© 2022 St. Louis Public Radio
Play Live Radio
Next Up:
Available On Air Stations

Attorneys general on the hunt for foreclosure fraud

This article first appeared in the St. Louis Beacon, June 11, 2010 - The attorneys general of Missouri and Illinois have a message for scammers preying on desperate homeowners in their states: They will find you.

"It is not a matter of whether we will find you, it is simply a matter of when we will find you,'' said Attorney General Lisa Madigan, who has been prosecuting mortgage scams in Illinois for several years.

Joining with Chris Koster, her Missouri counterpart, Madigan stressed the dangers of one of the newest forms of mortgage fraud that has spread with the economic downturn: companies that illegally charge upfront fees to help troubled homeowners get mortgage modifications but then provide no help or services.

On Friday, they joined forces with local housing advocates to push a new campaign that they say offers the most effective detriment to the growing fraud: educating homeowners about the scams.

"Public education is really the best weapon that we have found for combating this,'' said Koster, who says his office has seen an "explosion" in complaints about such companies.

The warning signs

Scammers contact financially troubled homeowners with personalized messages that can appear very official, using information obtained through public records of foreclosures. Thesesolicitations can come by mail, online or phone. Beware of companiesthat:

  • Require the consumer to pay an upfront fee for which they promise to work with your lender to modify, refinance or reinstate your mortgage.
  • Guarantee they can stop a foreclosure or get your loan modified.
  • Advise the borrower to stop paying their lender and to pay them, instead.
  •  Pressure consumers to sign paperwork they haven't had a change to read or don't understand.
  • Claim to offer "government-approved" or "official government" loan modifications.
  • Ask troubled homeowners to release personal financial information online or over the phone.

The kickoff campaign was held at the Federal Reserve Bank of St. Louis and also included Steven Baker, the Midwest director of the Federal Trade Commission and representatives of local housing groups that provide free HUD-certified counseling for at-risk homeowners.
Koster said that his office has prosecuted about a dozen foreclosure prevention scammers operating within the state and is investigating about a dozen more. But he warned that the operations continue to morph and have become more sophisticated -- and they have gone online so they can prey upon Missouri residents from outside the state.

Both Madigan and Koster stressed that it is illegal in their states for companies to charge upfront fees for foreclosure prevention. These fees can range from hundreds to thousands of dollars from victims who are already financially desperate.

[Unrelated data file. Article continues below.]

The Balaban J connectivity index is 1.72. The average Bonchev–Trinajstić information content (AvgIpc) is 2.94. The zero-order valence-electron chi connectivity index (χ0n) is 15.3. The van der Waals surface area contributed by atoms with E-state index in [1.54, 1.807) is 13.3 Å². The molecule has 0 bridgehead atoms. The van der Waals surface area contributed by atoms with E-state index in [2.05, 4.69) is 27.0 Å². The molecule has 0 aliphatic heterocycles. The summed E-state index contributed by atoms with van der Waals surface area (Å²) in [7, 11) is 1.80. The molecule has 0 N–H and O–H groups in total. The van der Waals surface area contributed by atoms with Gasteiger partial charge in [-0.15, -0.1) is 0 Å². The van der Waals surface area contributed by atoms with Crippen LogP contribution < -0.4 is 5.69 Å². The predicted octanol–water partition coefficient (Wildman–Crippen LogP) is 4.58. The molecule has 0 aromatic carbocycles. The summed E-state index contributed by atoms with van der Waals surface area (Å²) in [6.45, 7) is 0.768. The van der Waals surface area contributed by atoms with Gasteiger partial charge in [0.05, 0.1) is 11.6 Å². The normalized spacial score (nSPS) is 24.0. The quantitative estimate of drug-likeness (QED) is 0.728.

Madigan, who said she has investigated all types of consumer fraud, called loan modification scams among the worst cons she has seen.

"These are truly con artists,'' she said. "They are nothing more than opportunistic predators. They prey on the fears of hardworking individuals and families who are on the verge of losing their homes. All they are actually selling these people is false hope."

Madigan said that by prosecuting mortgage scams her office has managed to get more than $1.2 million in restitution for Illinois residents but acknowledged that it is very difficult to help consumers get their money back.

"I have never seen a legitimate for-profit loan modification service, so don't believe them when they approach you,'' she added.

With foreclosure rates continuing to grow in the St. Louis area, the panelists urged homeowners who are in financial trouble to reach out to nonprofit HUD-certified loan counselors who can advise them on loan modifications -- and to contact their own lenders.

After the conference, volunteers from local agencies such as Beyond Housing planned to visit neighborhoods in St. Louis, St. Charles and St. Clair counties to distribute bright yellow doorknob hangers warning consumers about loan modification scams.

How to report suspected scams:

Missouri attorney general, consumer protection hotline: 1-800-392-8222

Illinois attorney general homeowner helpline: 1-866-544-7151

FTC scam hotline: 1-877-382-4357 and www.LoanScamAlert.org

Need help with a modification?

Contact a local nonprofit HUD-approved housing counselor by calling the United Way at 211 or 1-800-427-4626.

Mary Delach Leonard is a veteran journalist who joined the St. Louis Beacon staff in April 2008 after a 17-year career at the St. Louis Post-Dispatch, where she was a reporter and an editor in the features section. Her work has been cited for awards by the Missouri Associated Press Managing Editors, the Missouri Press Association and the Illinois Press Association. In 2010, the Bar Association of Metropolitan St. Louis honored her with a Spirit of Justice Award in recognition of her work on the housing crisis. Leonard began her newspaper career at the Belleville News-Democrat after earning a degree in mass communications from Southern Illinois University-Edwardsville, where she now serves as an adjunct faculty member. She is partial to pomeranians and Cardinals.

Send questions and comments about this story to feedback@stlpublicradio.org.